Held (Magnet, Blu-ray or DVD, NR, 93 min.). The story concerns a couple – Jill Awbry, also the screenwriter, as Emma Barrett and Bart Johnson as Henry Barrett – who try to salvage their marriage by renting a luxurious, but remote home for the weekend However, once there, they are trapped inside the house, which has electronic shutters and door locks, by a mysterious Voice (performed by co-director Travis Cluff). The Voice, who knows intimate details about their lives and even has home movie footage, has drugged them and implanted devices behind the ear that enable him to cause them severe pain.

It seems initially that the Voice just wants to improve their marriage through such mundane things as Henry opening doors for Emma and Emma cooking dinner. However, some revelations result in much darker activities and Emma, whose viewpoint the film more presents, is desperate to seek a way out.

The overall premise is weird and the first half is very slow – who cares that much about their relationship, one thinks – but then there is a so-cool reveal and a much better second half.

Bonus features include an audio commentary by directors Chris Lofing and Cluff; an alternate ending that has almost no differences (3:32); a making-of featurette, with the two directors (Lofing does most of the talking), cinematographer Kyle Gentz and actress/writer Awbrey (21:19); and a look at the orchestral film score (2:02). Grade: film 2.5 stars; extras 2.25 stars

Threshold (Arrow Video, Blu-ray, NR, 78 min.). Like “Held,” the film starts off fairly boring, but continues that way until a far-too-late payoff that is not that great. The film does have a gimmick of sorts in that it was improvised and shot on two iPhones during a 12-day road trip with a crew of only three. It is the second feature film for directors Powell Robinson and Patrick R. Young.

The road trip in the film is taken by siblings Leo (Joey Millin) and Virginia (Madison West), with Leo afraid Virginia is on drugs again. However, Virginia says she was abducted by a cult and “magically” bonded to a man, such that they share thoughts. At one point, she writes in blood on her arm to communicate with the man, who then gives her a GPS location, to which they then travel for days. Also, Virginia says the bond can only be broken if she or the man dies.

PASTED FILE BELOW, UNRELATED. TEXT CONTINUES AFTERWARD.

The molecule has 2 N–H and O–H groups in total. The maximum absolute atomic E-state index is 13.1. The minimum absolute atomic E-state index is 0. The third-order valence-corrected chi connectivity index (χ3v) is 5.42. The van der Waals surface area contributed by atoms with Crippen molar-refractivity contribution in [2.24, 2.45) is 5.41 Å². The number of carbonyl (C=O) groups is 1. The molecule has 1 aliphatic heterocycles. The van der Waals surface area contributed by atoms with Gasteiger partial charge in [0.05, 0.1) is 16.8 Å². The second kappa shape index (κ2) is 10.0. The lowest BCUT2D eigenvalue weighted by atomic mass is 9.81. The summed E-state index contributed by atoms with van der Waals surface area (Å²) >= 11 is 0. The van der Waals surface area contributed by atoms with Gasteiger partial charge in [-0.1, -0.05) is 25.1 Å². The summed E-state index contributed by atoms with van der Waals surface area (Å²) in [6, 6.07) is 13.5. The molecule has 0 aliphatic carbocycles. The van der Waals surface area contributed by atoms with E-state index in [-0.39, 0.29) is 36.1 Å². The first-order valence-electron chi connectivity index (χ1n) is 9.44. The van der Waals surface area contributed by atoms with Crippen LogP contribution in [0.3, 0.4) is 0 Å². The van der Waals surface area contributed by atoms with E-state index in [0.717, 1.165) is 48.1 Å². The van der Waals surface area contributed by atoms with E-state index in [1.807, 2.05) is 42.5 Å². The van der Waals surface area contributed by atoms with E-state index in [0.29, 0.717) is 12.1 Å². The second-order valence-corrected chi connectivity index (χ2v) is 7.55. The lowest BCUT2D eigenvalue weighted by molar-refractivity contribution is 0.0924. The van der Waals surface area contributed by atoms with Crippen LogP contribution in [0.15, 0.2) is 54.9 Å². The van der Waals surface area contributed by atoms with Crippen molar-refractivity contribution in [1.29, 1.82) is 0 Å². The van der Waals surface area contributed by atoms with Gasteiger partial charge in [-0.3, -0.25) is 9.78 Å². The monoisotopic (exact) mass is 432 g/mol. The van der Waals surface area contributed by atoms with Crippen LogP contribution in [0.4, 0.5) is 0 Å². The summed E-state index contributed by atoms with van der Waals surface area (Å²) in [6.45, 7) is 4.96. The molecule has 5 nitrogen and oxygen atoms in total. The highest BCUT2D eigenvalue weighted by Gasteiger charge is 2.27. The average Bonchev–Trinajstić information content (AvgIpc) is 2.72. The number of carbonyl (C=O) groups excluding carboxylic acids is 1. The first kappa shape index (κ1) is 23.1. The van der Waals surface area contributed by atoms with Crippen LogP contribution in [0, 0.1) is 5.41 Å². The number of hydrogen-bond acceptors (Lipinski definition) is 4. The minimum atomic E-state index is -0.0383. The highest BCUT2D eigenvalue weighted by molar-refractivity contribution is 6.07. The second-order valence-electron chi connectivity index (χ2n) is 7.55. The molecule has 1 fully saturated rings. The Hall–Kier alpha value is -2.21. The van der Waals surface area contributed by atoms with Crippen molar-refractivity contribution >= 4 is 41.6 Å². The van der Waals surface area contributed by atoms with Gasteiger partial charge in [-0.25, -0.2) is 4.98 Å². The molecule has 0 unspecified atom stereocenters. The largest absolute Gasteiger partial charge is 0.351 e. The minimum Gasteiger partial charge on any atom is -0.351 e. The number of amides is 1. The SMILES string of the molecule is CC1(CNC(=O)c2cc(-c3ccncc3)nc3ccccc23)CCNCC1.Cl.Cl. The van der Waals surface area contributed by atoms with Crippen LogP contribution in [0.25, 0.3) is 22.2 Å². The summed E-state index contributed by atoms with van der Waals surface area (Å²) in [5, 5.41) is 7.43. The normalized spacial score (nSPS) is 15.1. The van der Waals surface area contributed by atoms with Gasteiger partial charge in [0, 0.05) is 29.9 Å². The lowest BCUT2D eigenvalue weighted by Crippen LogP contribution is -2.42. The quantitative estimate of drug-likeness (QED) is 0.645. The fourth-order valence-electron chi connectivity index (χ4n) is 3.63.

Extras include two audio commentaries – one by the directors and editor William Ford Conway; the other by the cast and crew – and a lengthy (78:25) making-of, filled with interviews and behind-the-scenes footage. There also are two roundtable discussions – one with young directors, including Robinson and Young (61:50), the other with Millin and West on indie horror (44 min.). Also, there is a brief look at color correction (2:57), as well as a look at Nick Chuba’s score (24:14), a typed general outline of the script and an image gallery. Grade: film 1.5 stars; extras 3 stars

Almost Famous (2000, Paramount Presents, 2 Blu-rays or 2 Ultra HD discs in Steelbook, R/NR, 123/161 min.). Cameron Crowe’s semi-autobiographical film is an often-sweet look at a naïve young writer learning rock and roll journalism while going on tour with an up-and-coming band called Stillwater. This release contains both the theatrical film (R, 123 min.), with new and archival bonus material, and the bootleg version (NR, 161 min.), both remastered from a new 4K film transfer under Crowe’s supervision.